Power has shifted in the industry. This has taken about twenty years to achieve, prompted initially by the right-wing governments of the 1980s (Margaret Thatcher's husband was a particularly vocal, and unelected, critic of the BBC). What has happened during that period can be compared with the banking sector. A small, hugely privileged elite has been allowed to accrue enormous amounts of power - without responsibility - and has been rewarded with grossly inflated pay.
In the meantime, the majority of creatives have been forced to toe the line, on short-term contracts, and have been subject to the whims of over-promoted suits.
All writers have become soap writers. Hacks. Carefully screened and trained up to believe that creating the soapy drivel that passes for drama these days is some kind of achievement.
Today, there is one rule for the celebs and another for the drones. The former get showered with money and told to do whatever they want. The latter are kept on a tight leash and face oblivion if they dare to question the wisdom of their gobbledegook-spouting 'superiors'.
Ladies and gentlemen, that is a system in decline. It is a slave economy engineered to benefit a tiny minority. By treating writers as slaves while allowing celebrity loudmouths to demand ever higher fees, the BBC management has shown the contempt it feels both for the vast majority of its staff and - even more tellingly - for the consumer (that's you and me, folks).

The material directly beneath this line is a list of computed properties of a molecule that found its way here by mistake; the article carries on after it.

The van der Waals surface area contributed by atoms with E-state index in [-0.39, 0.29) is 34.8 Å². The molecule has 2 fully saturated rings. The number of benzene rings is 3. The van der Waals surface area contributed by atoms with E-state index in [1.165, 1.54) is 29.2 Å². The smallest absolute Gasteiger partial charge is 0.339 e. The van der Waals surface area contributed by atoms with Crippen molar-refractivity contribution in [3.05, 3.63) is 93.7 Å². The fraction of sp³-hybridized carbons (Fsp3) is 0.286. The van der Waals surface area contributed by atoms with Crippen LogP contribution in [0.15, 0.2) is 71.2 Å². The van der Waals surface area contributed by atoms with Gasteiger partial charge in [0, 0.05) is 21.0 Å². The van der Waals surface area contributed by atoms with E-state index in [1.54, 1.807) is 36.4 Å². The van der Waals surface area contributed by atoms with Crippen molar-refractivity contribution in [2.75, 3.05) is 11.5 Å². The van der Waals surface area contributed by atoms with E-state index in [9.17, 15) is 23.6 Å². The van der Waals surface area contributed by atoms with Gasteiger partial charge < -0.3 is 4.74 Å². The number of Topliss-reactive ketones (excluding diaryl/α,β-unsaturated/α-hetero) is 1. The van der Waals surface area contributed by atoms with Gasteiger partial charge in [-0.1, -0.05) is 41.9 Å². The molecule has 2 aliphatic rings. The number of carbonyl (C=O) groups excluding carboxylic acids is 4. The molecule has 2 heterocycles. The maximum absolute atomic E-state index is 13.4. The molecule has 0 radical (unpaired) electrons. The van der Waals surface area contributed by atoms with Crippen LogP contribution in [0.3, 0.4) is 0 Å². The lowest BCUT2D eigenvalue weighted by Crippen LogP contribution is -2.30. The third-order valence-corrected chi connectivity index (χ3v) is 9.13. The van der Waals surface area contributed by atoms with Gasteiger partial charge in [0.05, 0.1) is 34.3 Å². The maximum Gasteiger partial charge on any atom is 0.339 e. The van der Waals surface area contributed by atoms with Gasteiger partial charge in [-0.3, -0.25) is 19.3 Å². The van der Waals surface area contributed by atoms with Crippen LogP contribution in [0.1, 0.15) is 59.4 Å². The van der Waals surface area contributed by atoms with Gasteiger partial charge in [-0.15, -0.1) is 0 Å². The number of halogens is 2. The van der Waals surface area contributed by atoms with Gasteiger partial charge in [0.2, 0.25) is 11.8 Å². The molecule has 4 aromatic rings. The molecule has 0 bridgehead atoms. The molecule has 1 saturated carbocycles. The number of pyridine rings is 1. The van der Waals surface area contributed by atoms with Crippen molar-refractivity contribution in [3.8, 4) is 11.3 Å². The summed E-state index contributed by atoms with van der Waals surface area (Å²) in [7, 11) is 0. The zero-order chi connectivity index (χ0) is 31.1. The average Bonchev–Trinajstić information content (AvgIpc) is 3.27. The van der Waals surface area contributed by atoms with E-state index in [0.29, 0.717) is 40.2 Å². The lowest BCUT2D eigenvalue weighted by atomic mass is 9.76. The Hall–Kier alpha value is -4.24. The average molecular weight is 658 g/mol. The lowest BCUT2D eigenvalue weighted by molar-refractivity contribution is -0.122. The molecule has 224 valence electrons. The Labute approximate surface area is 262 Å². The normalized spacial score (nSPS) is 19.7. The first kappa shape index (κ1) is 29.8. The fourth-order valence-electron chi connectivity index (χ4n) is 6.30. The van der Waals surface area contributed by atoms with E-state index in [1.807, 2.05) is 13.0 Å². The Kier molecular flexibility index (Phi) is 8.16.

But there is good news. As noted in a previous blog, the BBC's grandly-titled Head of Fiction is leaving White City imminently, and the removal of her dead hand can do the BBC's drama output no harm. But the real issue is a bigger political one.
Governments around the world have, in recent weeks, woken up to the devastating effects of a certain mindset being allowed to dictate its own terms. The partial nationalisation of certain banks represents a huge political upheaval - the final realisation that a system based on greed and the imagined impeccable status of a lucky few will inevitably create its own demise.
Where the banking sector is concerned, we have all lost money. Where the BBC is concerned, we have all been short-changed. Senior management has been too busy enjoying its perks and congratulating itself to tackle the real problems that are now endemic within the Beeb. Staff morale is at an all-time low. The viewer is fobbed off with no end of junk. The creative voice has been silenced in order to allow the inane, self-centred babble of a few so-called celebrities to be heard. Standards have declined, opportunities have dried up, some people have become fabulously wealthy.
Is this what we want?
Let's hope that a fresh wind is about to blow. We've lived in a world of lies for years now. The consequences of doing so are now coming home to us. And, if history has taught us anything, it's that revolutions happen when too many people are browbeaten into harming their own interests for the sake of a pampered minority.
Don't be a soap writer. Don't be a slave.
Stand up for real drama. For the right to write, and the right to be heard.
The voice of the writer matters more than the right of a couple of overpaid celebrities to make prank calls.